Michael Andersen, PlacesForBikes staff writer
Madison Mayor Paul Soglin welcomes attendees to his city.
When we were pulling together the inaugural PlacesForBikes conference, held last week in Madison, we had a couple of strategies.
First, we wanted a compact program: two breakout panels, four keynotes, three plenary panels and a round of small-group strategic planning. (Plus a bike ride, of course.) Second, we wanted to cross-pollinate ideas across the biking movement. Instead of having separate tracks for things like equity or the bike industry, we tried to integrate different interests within each panel, since (for example) all policy needs to be equitable and all biking exists in symbiosis with the bike movement.
Hopefully, the result was a dense brew of fresh wisdom. Here’s a sampling of the most interesting, lifted from some of the slideshows presented by conference speakers.
You can also see videos and/or slides from most sessions here.
(I’ve uploaded large images below so you can look closer at any of them. To view these images at a larger size on a desktop, right-click or command click and choose “open image in new tab.” Unfortunately, this also means they may display distorted on some mobile screens.)
An innovative crossing of a major street
Before and after shots from Tessa Greegor of the City of Fort Collins:
Why bike shops should care about bike networks
From Trek CEO John Burke, sharing a little data from independent bicycle dealers in otherwise comparable cities:
The biggest reason to hire locals for your localized biking promotion program
From Ronnie Harris of Chicago’s Go Bronzeville program:
The uneven distribution of bike infrastructure progress
Kate Fillin-Yeh of the National Association of City Transportation Officials pointed out that though many cities have a few protected bike lanes, only a handful are making consistent progress:
Why networks matter, in one slide
From Toole Design Group’s Spencer Gardner and PeopleForBikes research director Jennifer Boldry, comparing car and bike networks:
How other countries’ biking networks score
Gardner and Boldry used the new Bike Network Analysis they’ve developed (and calculated for 299 U.S. cities so far) to see how two European cities stack up to U.S. cities. Groningen in the Netherlands, the college town that is the only city known to carry more than 50 percent of trips by bike, scored a 75, compared to 55 for Fort Collins:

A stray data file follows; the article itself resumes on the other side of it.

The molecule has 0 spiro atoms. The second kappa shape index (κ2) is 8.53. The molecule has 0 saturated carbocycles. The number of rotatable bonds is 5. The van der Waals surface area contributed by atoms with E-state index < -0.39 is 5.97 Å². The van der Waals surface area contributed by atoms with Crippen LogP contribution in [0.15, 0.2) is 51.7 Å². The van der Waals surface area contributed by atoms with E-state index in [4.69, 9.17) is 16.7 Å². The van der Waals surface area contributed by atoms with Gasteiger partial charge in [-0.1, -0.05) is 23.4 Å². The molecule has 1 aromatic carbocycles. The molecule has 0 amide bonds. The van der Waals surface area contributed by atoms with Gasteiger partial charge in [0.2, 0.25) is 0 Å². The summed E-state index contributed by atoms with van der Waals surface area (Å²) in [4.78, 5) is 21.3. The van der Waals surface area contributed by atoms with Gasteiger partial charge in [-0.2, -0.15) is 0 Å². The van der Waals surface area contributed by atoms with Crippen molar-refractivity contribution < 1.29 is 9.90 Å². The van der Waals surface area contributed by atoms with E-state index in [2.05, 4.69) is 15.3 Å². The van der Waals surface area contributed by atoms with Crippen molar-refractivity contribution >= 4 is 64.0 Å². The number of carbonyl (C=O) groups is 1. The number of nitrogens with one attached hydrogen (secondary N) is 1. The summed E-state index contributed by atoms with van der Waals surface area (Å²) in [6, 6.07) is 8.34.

And Seville, Spain, which saw biking rocket in popularity after a new protected bike lane network was installed a few years ago:
A one-slide explanation of a bike boulevard
From Tucson’s Andy Bemis, here’s the best visual summary I’ve seen of a difficult-to-explain infrastructure type:
The safety case for bike boulevards
Bemis also compared the crash rates per bike-mile traveled on some of his city’s bike lanes to those on some of his city’s bike boulevards. The difference is striking:
Race, class and biking barriers
Jennifer Dill of Portland State University presented results from a brand new study that broke down 23 biking barriers by both race and income, revealing interesting differences between high-income and low-income white people and people of color.
Dill also shared this breakdown of barriers specifically to using bike share, comparing higher-income white people to lower-income people of color:
A simple, cheap design for interim walking space
Austin’s Laura Dierenfield joined a panel about “quick projects that make a difference,” sharing (among other projects) this imperfect but functional band-aid for a street that awaits a real sidewalk:
Chicago’s downtown connections
David Smith of the Chicago Department of Transportation shared this three-part sequence about the rapid progress in one of the country’s most consistently improving bike cities:
Digging beneath city-level Census data
Austin’s Nathan Wilkes walked participants through the methodology he used to make the case for one of the country’s biggest local investments in biking, including a groundbreaking way of comparing cities to one another independently of municipal boundaries. The same analysis showed how major biking progress in central Austin has been concealed inside Austin’s citywide Census figures:
These were only a taste of the dozens of presentations on offer last week, and of course many of the most interesting insights arrived in live conversation. For a less wonky (but more complete) sense of the conference, here’s a short video summary from documentarian Ryan Van Duzer:
PlacesForBikes helps U.S. communities build better biking, faster. You can follow us on LinkedIn, Twitter or Facebook or sign up for our weekly news digest about building all-ages biking networks. Story tip? Write [email protected]es.org.